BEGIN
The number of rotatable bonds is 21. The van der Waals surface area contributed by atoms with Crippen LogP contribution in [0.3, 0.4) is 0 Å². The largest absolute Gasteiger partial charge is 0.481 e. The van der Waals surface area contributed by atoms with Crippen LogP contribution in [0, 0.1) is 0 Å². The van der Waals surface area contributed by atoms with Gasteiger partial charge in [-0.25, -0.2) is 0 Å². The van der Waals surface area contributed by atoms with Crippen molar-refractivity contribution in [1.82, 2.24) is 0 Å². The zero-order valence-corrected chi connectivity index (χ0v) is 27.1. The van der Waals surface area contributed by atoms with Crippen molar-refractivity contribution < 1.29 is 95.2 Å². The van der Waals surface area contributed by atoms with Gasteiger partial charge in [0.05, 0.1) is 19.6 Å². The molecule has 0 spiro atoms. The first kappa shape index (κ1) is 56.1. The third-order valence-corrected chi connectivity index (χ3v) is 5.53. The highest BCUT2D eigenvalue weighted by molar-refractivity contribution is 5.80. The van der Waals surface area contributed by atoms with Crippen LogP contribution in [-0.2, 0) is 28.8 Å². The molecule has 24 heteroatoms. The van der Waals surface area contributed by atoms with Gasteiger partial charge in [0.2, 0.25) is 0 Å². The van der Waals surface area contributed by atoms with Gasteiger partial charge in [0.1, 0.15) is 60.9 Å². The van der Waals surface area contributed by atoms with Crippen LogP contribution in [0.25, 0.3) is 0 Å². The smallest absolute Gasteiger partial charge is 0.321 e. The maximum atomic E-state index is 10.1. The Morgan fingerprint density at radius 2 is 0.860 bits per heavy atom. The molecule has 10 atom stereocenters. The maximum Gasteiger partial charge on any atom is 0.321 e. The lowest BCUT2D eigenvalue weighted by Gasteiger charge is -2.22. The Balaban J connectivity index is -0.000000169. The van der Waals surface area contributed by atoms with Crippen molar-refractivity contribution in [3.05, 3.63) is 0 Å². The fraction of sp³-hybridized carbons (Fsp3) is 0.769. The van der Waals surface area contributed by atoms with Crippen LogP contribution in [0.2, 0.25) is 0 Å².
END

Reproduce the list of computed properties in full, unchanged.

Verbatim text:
The number of rotatable bonds is 21. The van der Waals surface area contributed by atoms with Crippen LogP contribution in [0.3, 0.4) is 0 Å². The largest absolute Gasteiger partial charge is 0.481 e. The van der Waals surface area contributed by atoms with Crippen LogP contribution in [0, 0.1) is 0 Å². The van der Waals surface area contributed by atoms with Gasteiger partial charge in [-0.25, -0.2) is 0 Å². The van der Waals surface area contributed by atoms with Crippen molar-refractivity contribution in [1.82, 2.24) is 0 Å². The zero-order valence-corrected chi connectivity index (χ0v) is 27.1. The van der Waals surface area contributed by atoms with Crippen molar-refractivity contribution < 1.29 is 95.2 Å². The van der Waals surface area contributed by atoms with Gasteiger partial charge in [0.05, 0.1) is 19.6 Å². The molecule has 0 spiro atoms. The first kappa shape index (κ1) is 56.1. The third-order valence-corrected chi connectivity index (χ3v) is 5.53. The highest BCUT2D eigenvalue weighted by molar-refractivity contribution is 5.80. The van der Waals surface area contributed by atoms with Crippen LogP contribution in [-0.2, 0) is 28.8 Å². The molecule has 24 heteroatoms. The van der Waals surface area contributed by atoms with Gasteiger partial charge in [0.2, 0.25) is 0 Å². The van der Waals surface area contributed by atoms with Gasteiger partial charge in [0.1, 0.15) is 60.9 Å². The van der Waals surface area contributed by atoms with Crippen LogP contribution in [0.25, 0.3) is 0 Å². The smallest absolute Gasteiger partial charge is 0.321 e. The maximum atomic E-state index is 10.1. The Morgan fingerprint density at radius 2 is 0.860 bits per heavy atom. The molecule has 10 atom stereocenters. The maximum Gasteiger partial charge on any atom is 0.321 e. The lowest BCUT2D eigenvalue weighted by Gasteiger charge is -2.22. The Balaban J connectivity index is -0.000000169. The van der Waals surface area contributed by atoms with Crippen molar-refractivity contribution in [3.05, 3.63) is 0 Å². The fraction of sp³-hybridized carbons (Fsp3) is 0.769. The van der Waals surface area contributed by atoms with Crippen LogP contribution in [0.2, 0.25) is 0 Å².